Can Hearing Aids be More Comfortable?

Woman getting a hearing aid fitting.

Tanya is sitting with her hearing specialist, being fitted for her very first pair of hearing aids. And she’s experiencing a little anxiety. Not, you know, a ton of anxiety. But hearing aids are new to her, and she’s a little concerned that she will be uncomfortable with a high tech gadget sitting in her ears, particularly because she’s not a big fan of earpods or earplugs.

Tanya’s concerns are not unusual. Fit and general comfort are doubts for many new hearing aid users. Tanya wants to use her hearing aid. Now she won’t need to crank the TV up so loud that it irritates her family or even her neighbors. But will those hearing aids be fit her ears comfortably?

How to Adjust When You First Wear Your Hearing Aids

So, are hearing aids uncomfortable? The short answer is: some individuals find them to be a little bit uncomfortable when they first use them. As with many things in life, there’s an adjustment time, which means your early level of comfort will vary. But in time, you’ll become accustomed to the feeling of your hearing aids and become more comfortable.

Knowing that these adjustments will occur can help ease some of the stress. Knowing what to expect will help your adjustment period be smoother.

Adjusting to your hearing aid has two parts:

  • Getting used to a hearing aid in your ear: There may be some moderate physical discomfort when you first start wearing your hearing aid, and your hearing specialist may suggest you start off wearing your hearing aids for only part of the day. That being said, there shouldn’t be any pain involved. If you’re feeling pain due to your hearing aid, you should absolutely talk to your hearing specialist as soon as possible.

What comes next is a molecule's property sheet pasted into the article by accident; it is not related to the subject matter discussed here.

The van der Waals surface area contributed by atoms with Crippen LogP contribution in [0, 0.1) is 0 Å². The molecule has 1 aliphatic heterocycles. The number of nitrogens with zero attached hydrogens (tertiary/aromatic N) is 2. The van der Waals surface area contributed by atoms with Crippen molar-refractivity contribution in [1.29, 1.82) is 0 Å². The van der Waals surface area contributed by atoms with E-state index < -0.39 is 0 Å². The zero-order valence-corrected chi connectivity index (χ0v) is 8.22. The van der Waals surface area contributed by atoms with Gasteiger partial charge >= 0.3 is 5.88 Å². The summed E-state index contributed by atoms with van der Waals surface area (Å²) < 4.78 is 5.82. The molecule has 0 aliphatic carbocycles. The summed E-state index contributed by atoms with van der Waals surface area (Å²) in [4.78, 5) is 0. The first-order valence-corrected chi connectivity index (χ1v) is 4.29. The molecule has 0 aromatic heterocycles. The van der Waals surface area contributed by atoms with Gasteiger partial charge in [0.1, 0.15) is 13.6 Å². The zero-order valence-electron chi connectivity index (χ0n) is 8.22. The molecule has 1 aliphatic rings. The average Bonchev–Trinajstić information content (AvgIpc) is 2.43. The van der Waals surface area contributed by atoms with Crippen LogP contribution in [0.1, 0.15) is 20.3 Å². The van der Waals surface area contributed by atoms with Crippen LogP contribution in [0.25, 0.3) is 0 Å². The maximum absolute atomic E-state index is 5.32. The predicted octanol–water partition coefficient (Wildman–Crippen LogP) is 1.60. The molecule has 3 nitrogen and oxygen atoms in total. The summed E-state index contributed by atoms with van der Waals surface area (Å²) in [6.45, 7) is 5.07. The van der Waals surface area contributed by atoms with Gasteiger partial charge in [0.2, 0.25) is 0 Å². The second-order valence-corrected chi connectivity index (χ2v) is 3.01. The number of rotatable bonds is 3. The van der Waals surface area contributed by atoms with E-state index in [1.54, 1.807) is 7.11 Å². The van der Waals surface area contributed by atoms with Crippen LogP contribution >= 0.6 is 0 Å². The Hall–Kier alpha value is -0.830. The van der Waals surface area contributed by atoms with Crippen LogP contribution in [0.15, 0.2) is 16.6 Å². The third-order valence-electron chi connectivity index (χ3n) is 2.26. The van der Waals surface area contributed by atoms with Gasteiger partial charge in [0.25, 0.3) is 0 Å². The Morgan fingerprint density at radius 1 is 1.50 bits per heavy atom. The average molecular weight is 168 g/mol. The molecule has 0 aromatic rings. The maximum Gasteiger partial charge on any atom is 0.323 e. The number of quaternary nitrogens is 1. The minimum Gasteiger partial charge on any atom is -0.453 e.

• Becoming comfortable with an improved sound quality: In some situations, the improvement in sound quality takes a little adjusting to. If you’re like most people, you put off on getting hearing aids, and you’re not used to hearing a full range of sounds anymore. When you begin wearing your hearing aids, it may sound a bit loud, or you might hear sounds that you aren’t used to hearing. Initially, this can be distracting. For instance, one patient reported that he could hear his hair rubbing against his jacket. This is normal. After a few weeks, your brain will block out the noises you don’t want to tune in to.
  • If either the sound quality or the physical positioning of the hearing aids is disturbing you, it’s essential to speak to your hearing specialist about adjustments to enhance your all-around comfort and quicken the period of adjustment.

    How Can I Enhance The Comfort of My Hearing Aids?

    Fortunately, there are a few strategies that have proven to be fairly effective over the years.

    • Start slow: If you’re breaking in your first pair of hearing aids, you shouldn’t feel like you have to wear them all day, every day right off the bat. You can build up to that. From one to four hours every day is a good way to begin. Inevitably, you will be using your hearing aids all day, when you get comfortable with them.
    • Practice: The world may sound just a little bit different after you get your hearing aids. And it could take some time for your ears to adjust, particularly when it comes to speech. There are many practices (reading along with an audiobook or watching TV with the closed captions turned on) that can help you get better at this a little faster.
    • Get the right fit: Fitting your ears comfortably is what hearing aids are made to do. It may take several visits with your hearing specialist to get everything working and fitting just right. And for optimal comfort and effectiveness, you might want to think about a custom fit hearing aid.

    You’re Hearing Aids Can be More Comfortable

    For the first few days or weeks, there may be a little discomfort with your hearing aids. But the faster you adjust to your new hearing aids, the faster they’ll become a comfortable part of your everyday life. Wearing them on a daily basis is essential to make that transition work.

    Before you know it, you’ll be focusing on is having good conversation with friends.

    The site information is for educational and informational purposes only and does not constitute medical advice. To receive personalized advice or treatment, schedule an appointment.